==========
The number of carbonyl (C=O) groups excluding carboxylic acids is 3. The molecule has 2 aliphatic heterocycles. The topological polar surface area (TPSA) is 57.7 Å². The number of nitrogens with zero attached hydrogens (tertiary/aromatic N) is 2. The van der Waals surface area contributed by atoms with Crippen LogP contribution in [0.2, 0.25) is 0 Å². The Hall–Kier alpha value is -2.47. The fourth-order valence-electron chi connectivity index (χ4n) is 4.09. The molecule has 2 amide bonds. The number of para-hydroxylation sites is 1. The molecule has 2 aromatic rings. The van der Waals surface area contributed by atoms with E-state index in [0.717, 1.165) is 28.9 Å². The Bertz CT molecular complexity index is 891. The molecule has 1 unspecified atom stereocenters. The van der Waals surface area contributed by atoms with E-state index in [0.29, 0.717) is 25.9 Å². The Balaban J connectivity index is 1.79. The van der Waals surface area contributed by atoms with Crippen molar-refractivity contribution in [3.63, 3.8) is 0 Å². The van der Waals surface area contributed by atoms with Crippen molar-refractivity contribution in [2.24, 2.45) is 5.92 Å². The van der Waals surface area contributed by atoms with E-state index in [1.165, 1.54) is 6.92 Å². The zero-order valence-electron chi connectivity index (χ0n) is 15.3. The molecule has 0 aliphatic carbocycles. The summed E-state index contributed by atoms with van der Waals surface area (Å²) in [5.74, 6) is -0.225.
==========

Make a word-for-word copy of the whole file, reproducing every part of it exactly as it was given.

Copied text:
The number of carbonyl (C=O) groups excluding carboxylic acids is 3. The molecule has 2 aliphatic heterocycles. The topological polar surface area (TPSA) is 57.7 Å². The number of nitrogens with zero attached hydrogens (tertiary/aromatic N) is 2. The van der Waals surface area contributed by atoms with Crippen LogP contribution in [0.2, 0.25) is 0 Å². The Hall–Kier alpha value is -2.47. The fourth-order valence-electron chi connectivity index (χ4n) is 4.09. The molecule has 2 amide bonds. The number of para-hydroxylation sites is 1. The molecule has 2 aromatic rings. The van der Waals surface area contributed by atoms with E-state index in [0.717, 1.165) is 28.9 Å². The Bertz CT molecular complexity index is 891. The molecule has 1 unspecified atom stereocenters. The van der Waals surface area contributed by atoms with E-state index in [0.29, 0.717) is 25.9 Å². The Balaban J connectivity index is 1.79. The van der Waals surface area contributed by atoms with Crippen molar-refractivity contribution in [3.63, 3.8) is 0 Å². The van der Waals surface area contributed by atoms with Crippen molar-refractivity contribution in [2.24, 2.45) is 5.92 Å². The van der Waals surface area contributed by atoms with E-state index in [1.165, 1.54) is 6.92 Å². The zero-order valence-electron chi connectivity index (χ0n) is 15.3. The molecule has 0 aliphatic carbocycles. The summed E-state index contributed by atoms with van der Waals surface area (Å²) in [5.74, 6) is -0.225.